Manifestos show cross-party consensus on energy and climate issues
All the main European political groupings have published manifestos ahead of the May 23-26 European Parliamentary elections, with each outlining their vision for the next legislature across a range of policy areas.
While each grouping offers a slightly different energy and climate perspective, all agree that raising Europe’s climate ambitions and fully implementing the 2016 Paris Agreement are essential. The Greens and the Alliance of Liberals and Democrats for Europe (ALDE) believe this can be achieved by inducing the EU to take the lead on climate change and to set ambitious emission reduction targets.
Europe’s Socialists and Democrats (S&D) are calling on the EU to be carbon-neutral by 2050, as does the ALDE group, while the Greens are arguing for this to be achieved by 2030 at the latest.
The European People’ Party (EPP) are appealing for an effective CO2 price with a well-functioning EU Emission Trading System (EU ETS). This is echoed by the Greens and the S&D who additionally want an EU-wide CO2 emissions tax rolled out in a socially fair way that is not used to support the fossil fuel industry. ALDE are also arguing that the EU ETS should be strengthened to become the EU’s key instrument for reducing greenhouse gasses - by up to 55 per cent by 2030 compared to 1990 levels.
Completing the EU’s Energy Union and Energy Single Market is also a priority for the EPP and ALDE groups, whereas the Alliance of Conservatives and Reformists in Europe (ACRE) focus more on underlining the importance of coordinating energy security and on not implementing the contentious Nord Stream II pipeline.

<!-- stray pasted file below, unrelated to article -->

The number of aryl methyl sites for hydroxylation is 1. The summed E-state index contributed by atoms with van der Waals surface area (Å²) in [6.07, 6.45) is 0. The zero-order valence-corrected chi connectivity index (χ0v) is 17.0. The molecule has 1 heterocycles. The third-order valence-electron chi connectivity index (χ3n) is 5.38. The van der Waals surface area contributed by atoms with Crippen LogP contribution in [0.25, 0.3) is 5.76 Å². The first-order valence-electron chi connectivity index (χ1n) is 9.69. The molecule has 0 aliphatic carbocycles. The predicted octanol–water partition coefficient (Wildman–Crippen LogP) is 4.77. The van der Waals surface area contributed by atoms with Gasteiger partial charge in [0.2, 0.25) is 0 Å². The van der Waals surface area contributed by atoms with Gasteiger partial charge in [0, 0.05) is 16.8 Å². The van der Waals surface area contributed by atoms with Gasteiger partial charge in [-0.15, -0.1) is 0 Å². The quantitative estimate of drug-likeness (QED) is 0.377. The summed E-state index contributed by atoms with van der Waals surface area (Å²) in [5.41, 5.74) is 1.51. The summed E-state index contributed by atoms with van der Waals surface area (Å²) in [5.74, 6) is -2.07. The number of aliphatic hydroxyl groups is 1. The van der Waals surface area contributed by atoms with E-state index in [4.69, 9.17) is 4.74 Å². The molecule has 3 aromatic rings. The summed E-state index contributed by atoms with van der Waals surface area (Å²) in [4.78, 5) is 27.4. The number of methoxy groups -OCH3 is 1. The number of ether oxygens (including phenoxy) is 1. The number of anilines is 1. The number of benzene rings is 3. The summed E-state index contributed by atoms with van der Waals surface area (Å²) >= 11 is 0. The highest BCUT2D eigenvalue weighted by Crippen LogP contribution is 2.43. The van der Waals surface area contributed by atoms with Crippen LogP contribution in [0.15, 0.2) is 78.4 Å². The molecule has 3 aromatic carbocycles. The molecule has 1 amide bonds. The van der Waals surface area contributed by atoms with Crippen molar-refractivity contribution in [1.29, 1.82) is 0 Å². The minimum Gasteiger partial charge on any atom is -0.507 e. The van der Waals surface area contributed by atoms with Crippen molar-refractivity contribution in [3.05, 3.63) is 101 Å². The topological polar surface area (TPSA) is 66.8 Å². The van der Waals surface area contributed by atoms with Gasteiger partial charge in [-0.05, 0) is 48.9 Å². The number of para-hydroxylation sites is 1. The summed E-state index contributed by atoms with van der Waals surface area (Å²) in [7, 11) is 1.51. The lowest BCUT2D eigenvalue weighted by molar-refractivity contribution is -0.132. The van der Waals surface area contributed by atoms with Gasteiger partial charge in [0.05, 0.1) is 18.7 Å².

On nuclear energy and fracking, unsurprisingly only the Greens and the European Free Alliance (EFA) are arguing against developing this controversial technology. Energy sovereignty is a key issue for the EFA who they are arguing that Europe’s regions should be able to decide which renewable energies they want to develop.
The party manifestos demonstrate the key pledges of the Europe-wide political parties and groupings. They are not comparable to national level manifestos due to the particular nature of EU politics and the European Parliament not being able to propose legislation
However, the relatively large degree of consensus between the major parties – who are still projected to gain the majority of the seats according to latest polling numbers – demonstrates that despite concerns that extreme right and populist groupings may seek to upset the institutions’ political equilibrium, the mainstream parties have several potential points of agreement and are likely to continue to work together along traditional lines.
Find out More: Our Dods EU Monitoring team have produced a summary report on some major party manifestos. To download this free report, click here.